The Oregon Urology Institute recently offered free prostate exams -- no appointment or insurance required -- at the Valley River Center in Eugene, Oregon. They had good reason to promote this exam: 1 in 6 men will be diagnosed with prostate cancer. In fact, one doctor at the Institute estimates prostate cancer to be the 2nd most common form of cancer, after skin cancer.
If detected early, prostate cancer may still be confined to the prostate, in which event doctors may have a chance to intervene and fully treat the cancer. The 5-year survival rate can be 99% for early-detected prostate cancer. However, if diagnosis is delayed or late, the cancer may have spread outside the prostate and become incurable. Sadly, that fate awaits many men in this country due to a failure to diagnose cancer of the prostate early enough to treat it.
One way men can protect themselves is through early and regular screenings -- a process that typically only takes a few minutes -- starting at age 40. Preventative screenings are necessary for men not only because of the statistical odds of getting prostate cancer, but also because the cancer in its early stages often has no symptoms.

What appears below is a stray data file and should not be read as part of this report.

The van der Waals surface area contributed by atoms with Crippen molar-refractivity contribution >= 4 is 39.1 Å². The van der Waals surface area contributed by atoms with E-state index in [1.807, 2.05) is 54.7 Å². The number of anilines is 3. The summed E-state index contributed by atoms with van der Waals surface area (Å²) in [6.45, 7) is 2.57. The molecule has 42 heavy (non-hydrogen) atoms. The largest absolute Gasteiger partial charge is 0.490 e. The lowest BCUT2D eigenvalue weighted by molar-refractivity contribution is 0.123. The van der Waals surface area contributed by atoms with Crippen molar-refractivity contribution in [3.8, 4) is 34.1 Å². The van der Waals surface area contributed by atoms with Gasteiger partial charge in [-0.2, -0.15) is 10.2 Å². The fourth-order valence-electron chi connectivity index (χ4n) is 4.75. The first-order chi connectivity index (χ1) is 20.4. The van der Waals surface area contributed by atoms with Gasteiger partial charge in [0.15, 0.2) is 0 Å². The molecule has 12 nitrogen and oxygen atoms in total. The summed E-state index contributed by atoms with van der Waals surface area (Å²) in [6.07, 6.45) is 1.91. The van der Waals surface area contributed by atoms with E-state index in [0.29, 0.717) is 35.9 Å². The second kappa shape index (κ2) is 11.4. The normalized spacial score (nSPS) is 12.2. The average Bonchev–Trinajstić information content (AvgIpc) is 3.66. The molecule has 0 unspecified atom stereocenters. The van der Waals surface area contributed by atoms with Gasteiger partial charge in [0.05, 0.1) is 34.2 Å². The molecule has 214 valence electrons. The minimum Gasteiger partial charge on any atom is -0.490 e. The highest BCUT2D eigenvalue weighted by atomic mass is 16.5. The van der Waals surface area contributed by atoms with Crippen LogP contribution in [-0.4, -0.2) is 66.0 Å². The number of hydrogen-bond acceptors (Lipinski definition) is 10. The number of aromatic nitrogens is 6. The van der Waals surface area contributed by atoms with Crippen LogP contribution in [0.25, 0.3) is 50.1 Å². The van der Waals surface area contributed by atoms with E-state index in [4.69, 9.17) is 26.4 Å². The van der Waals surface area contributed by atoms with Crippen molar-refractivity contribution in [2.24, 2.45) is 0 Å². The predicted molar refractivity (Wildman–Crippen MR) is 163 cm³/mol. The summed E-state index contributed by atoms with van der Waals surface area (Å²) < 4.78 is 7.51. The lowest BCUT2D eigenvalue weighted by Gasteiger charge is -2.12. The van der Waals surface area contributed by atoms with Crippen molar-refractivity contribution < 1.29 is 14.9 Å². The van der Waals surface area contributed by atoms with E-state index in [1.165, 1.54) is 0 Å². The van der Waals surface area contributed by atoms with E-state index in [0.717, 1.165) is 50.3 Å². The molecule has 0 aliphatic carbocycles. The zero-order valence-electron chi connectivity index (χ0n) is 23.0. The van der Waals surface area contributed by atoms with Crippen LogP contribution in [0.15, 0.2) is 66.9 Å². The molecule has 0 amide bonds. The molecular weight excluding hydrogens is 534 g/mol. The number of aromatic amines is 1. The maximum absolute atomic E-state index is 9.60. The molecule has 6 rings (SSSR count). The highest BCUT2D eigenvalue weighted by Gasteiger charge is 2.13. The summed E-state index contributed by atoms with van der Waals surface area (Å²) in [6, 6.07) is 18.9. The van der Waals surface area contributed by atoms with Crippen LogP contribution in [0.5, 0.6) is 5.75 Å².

Patients have a right to expect professional treatment from their doctors, including the proper diagnosis of conditions. If you or a loved one has suffered injury because of a doctor's failure to properly diagnose you, an attorney can advise you whether you might have legal recourse.
An attorney can consult with medical experts to determine if your doctor overlooked recognizable symptoms or failed to order tests that would have diagnosed your condition. In such event, you might be able to recover compensation for your medical costs and pain and suffering.
Source: KEZI TV, "Dangers of Prostate Cancer," Brian Richardson, July 9, 2012